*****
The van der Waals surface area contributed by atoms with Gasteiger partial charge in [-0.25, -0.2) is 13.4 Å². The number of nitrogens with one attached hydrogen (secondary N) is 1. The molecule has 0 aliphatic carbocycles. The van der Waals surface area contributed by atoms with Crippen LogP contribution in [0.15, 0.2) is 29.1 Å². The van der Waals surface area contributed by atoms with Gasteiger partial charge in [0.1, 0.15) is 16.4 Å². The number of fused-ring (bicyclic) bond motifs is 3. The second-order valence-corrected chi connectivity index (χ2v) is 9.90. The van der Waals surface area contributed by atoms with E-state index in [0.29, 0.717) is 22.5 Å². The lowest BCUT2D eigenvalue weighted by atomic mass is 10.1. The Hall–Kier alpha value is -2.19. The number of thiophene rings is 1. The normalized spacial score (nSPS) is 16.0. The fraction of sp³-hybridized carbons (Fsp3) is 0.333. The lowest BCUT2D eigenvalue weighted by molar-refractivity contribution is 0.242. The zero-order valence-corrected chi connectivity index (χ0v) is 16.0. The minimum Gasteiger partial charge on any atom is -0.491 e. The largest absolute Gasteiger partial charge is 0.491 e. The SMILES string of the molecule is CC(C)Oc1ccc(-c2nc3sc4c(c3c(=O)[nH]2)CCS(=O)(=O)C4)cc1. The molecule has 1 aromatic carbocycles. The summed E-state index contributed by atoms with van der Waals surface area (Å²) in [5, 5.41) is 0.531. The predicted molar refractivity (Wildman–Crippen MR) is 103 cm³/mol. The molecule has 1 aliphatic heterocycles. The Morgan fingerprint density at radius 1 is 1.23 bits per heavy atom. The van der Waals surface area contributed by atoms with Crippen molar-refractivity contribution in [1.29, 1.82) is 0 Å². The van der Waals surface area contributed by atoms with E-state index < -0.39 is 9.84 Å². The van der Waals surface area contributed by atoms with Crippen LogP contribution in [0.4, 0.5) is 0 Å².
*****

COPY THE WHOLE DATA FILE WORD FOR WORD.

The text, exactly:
The van der Waals surface area contributed by atoms with Gasteiger partial charge in [-0.25, -0.2) is 13.4 Å². The number of nitrogens with one attached hydrogen (secondary N) is 1. The molecule has 0 aliphatic carbocycles. The van der Waals surface area contributed by atoms with Crippen LogP contribution in [0.15, 0.2) is 29.1 Å². The van der Waals surface area contributed by atoms with Gasteiger partial charge in [0.1, 0.15) is 16.4 Å². The number of fused-ring (bicyclic) bond motifs is 3. The second-order valence-corrected chi connectivity index (χ2v) is 9.90. The van der Waals surface area contributed by atoms with E-state index in [0.29, 0.717) is 22.5 Å². The lowest BCUT2D eigenvalue weighted by atomic mass is 10.1. The Hall–Kier alpha value is -2.19. The number of thiophene rings is 1. The normalized spacial score (nSPS) is 16.0. The fraction of sp³-hybridized carbons (Fsp3) is 0.333. The lowest BCUT2D eigenvalue weighted by molar-refractivity contribution is 0.242. The zero-order valence-corrected chi connectivity index (χ0v) is 16.0. The minimum Gasteiger partial charge on any atom is -0.491 e. The largest absolute Gasteiger partial charge is 0.491 e. The SMILES string of the molecule is CC(C)Oc1ccc(-c2nc3sc4c(c3c(=O)[nH]2)CCS(=O)(=O)C4)cc1. The molecule has 1 aromatic carbocycles. The summed E-state index contributed by atoms with van der Waals surface area (Å²) in [5, 5.41) is 0.531. The predicted molar refractivity (Wildman–Crippen MR) is 103 cm³/mol. The molecule has 1 aliphatic heterocycles. The Morgan fingerprint density at radius 1 is 1.23 bits per heavy atom. The van der Waals surface area contributed by atoms with Crippen molar-refractivity contribution in [1.29, 1.82) is 0 Å². The van der Waals surface area contributed by atoms with E-state index < -0.39 is 9.84 Å². The van der Waals surface area contributed by atoms with Crippen LogP contribution in [0.4, 0.5) is 0 Å².